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Knight's Tale, A - WAT TYLER and the PEASANT UPRISING

This illumination depicts John Ball—a priest who believed that all people should be equal—encouraging rebels in the Peasant Revolt of 1381. The illustration, by an unnamed artist, appears in a 1470 manuscript of Jean Froissert’s Chronicles maintained at the British Library. Historians believe the illustration may exaggerate the actual number of peasants who were rebelling against King Richard II (who was still a teenager at the time). Click on the image for a full-page view.

 

NOTE:  THIS CHAPTER CONTAINS GRUESOME CONTENT ABOUT MEDIEVAL EXECUTIONS

It was a time when prisoners were dragged behind a horse to the place of execution. Tortured, their intestines were ripped out and burned before their very eyes. Death, when it finally came, was a relief. But relief did not occur until the victim was practically lifeless.

William Wallace (of Braveheart fame) endured such an end. So did Hugh Despenser, favorite of King Edward II.

If a King’s favorites were subject to such treatment, one can only imagine the fate of a lowly peasant. A peasant like Wat Tyler.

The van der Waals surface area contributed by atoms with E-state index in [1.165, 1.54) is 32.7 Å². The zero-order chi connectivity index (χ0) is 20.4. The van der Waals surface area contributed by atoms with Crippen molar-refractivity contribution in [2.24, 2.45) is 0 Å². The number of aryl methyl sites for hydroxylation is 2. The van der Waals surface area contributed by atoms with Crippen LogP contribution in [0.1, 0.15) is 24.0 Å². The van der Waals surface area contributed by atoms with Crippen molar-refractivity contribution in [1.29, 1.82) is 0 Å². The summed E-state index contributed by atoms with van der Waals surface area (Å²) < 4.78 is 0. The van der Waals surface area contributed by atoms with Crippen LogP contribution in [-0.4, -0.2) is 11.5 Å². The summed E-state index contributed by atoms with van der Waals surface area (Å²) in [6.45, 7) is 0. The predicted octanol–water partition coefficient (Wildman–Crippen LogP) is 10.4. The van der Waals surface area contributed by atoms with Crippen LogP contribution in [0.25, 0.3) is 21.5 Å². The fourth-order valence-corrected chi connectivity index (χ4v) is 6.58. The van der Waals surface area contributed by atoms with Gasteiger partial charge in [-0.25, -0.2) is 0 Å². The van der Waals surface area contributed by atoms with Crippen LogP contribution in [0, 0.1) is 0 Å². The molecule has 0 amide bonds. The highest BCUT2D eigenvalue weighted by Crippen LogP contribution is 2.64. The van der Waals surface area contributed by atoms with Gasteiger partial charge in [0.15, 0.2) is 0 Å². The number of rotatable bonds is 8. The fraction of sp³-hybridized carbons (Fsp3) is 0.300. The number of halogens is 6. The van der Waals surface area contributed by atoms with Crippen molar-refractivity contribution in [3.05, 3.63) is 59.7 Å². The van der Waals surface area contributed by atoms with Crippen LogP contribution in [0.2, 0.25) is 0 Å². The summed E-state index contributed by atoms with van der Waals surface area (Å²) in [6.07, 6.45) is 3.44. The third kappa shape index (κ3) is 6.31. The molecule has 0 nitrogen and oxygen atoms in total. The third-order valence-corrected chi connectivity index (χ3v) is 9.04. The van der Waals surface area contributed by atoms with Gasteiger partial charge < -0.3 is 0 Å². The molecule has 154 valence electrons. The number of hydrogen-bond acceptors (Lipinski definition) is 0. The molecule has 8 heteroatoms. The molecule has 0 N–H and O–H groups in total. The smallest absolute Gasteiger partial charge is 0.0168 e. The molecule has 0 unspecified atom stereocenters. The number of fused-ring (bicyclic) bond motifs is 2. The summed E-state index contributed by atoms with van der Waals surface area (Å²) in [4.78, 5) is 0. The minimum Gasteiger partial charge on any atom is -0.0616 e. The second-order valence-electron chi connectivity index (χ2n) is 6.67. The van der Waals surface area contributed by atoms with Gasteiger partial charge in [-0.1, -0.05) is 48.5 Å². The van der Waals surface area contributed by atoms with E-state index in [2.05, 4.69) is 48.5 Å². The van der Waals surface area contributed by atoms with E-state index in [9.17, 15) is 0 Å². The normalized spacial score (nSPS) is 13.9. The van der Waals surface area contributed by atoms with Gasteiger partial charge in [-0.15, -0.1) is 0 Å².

What we know of Wat is based on the stories of known (Jean Froissart) and unknown contemporary chroniclers. Although accounts vary, they are clear on one thing. It was the issue of taxes that really upset Wat in 1381. Taxes - and how they were collected by the government.

A forceful tax collector wanted to know if Wat’s daughter was old enough to be taxed. To find out, he stripped her naked and assaulted her.

Wat heard her screams and rushed to protect her.  Using a hammer, he decimated the tax collector’s skull. Tyler’s bravery caused him to be elected "leader" of many other over-taxed, disgruntled people in Kent.

Joining forces with another group of upset peasants, Tyler and his fellows (numbering in the tens of thousands and not all peasants) decided to invade London. Contemporary accounts tell us the mob broke open prisons and destroyed the homes of lawyers and judges. They killed the Archbishop of Canterbury (Simon of Sudbury) and other notables.

King Richard II, about 15 years old at the time, agreed to meet with the revolt’s leaders. He asked for their demands.

We will be free forever, our heirs and our lands.

The King agreed. But Wat suspected Richard II was not telling the truth.

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Author: Carole D. Bos, J.D. 5189stories and lessons created

Original Release: May 01, 2001

Updated Last Revision: Aug 07, 2018


To cite this story (For MLA citation guidance see easybib or OWL ):

"WAT TYLER and the PEASANT UPRISING" AwesomeStories.com. May 01, 2001. Dec 08, 2019.
       <http://www.awesomestories.com/asset/view/WAT-TYLER-and-the-PEASANT-UPRISING-Knight-s-Tale-A>.
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